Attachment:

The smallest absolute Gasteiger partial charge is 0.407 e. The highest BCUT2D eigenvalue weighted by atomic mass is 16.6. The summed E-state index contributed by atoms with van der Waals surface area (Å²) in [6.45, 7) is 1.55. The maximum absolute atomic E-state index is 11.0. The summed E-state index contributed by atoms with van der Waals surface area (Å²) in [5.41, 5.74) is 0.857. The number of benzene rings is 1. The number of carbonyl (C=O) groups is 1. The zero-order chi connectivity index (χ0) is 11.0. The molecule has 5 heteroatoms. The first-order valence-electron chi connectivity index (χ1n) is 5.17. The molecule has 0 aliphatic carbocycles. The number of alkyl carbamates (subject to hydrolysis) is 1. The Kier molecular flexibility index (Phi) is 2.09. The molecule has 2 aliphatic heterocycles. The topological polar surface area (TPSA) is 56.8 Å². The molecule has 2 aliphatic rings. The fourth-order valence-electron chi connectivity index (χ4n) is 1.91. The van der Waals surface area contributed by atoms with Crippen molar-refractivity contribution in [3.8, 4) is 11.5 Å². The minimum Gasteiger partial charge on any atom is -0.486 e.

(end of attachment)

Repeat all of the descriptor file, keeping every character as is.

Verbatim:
The smallest absolute Gasteiger partial charge is 0.407 e. The highest BCUT2D eigenvalue weighted by atomic mass is 16.6. The summed E-state index contributed by atoms with van der Waals surface area (Å²) in [6.45, 7) is 1.55. The maximum absolute atomic E-state index is 11.0. The summed E-state index contributed by atoms with van der Waals surface area (Å²) in [5.41, 5.74) is 0.857. The number of benzene rings is 1. The number of carbonyl (C=O) groups is 1. The zero-order chi connectivity index (χ0) is 11.0. The molecule has 5 heteroatoms. The first-order valence-electron chi connectivity index (χ1n) is 5.17. The molecule has 0 aliphatic carbocycles. The number of alkyl carbamates (subject to hydrolysis) is 1. The Kier molecular flexibility index (Phi) is 2.09. The molecule has 2 aliphatic heterocycles. The topological polar surface area (TPSA) is 56.8 Å². The molecule has 2 aliphatic rings. The fourth-order valence-electron chi connectivity index (χ4n) is 1.91. The van der Waals surface area contributed by atoms with Crippen molar-refractivity contribution in [3.8, 4) is 11.5 Å². The minimum Gasteiger partial charge on any atom is -0.486 e.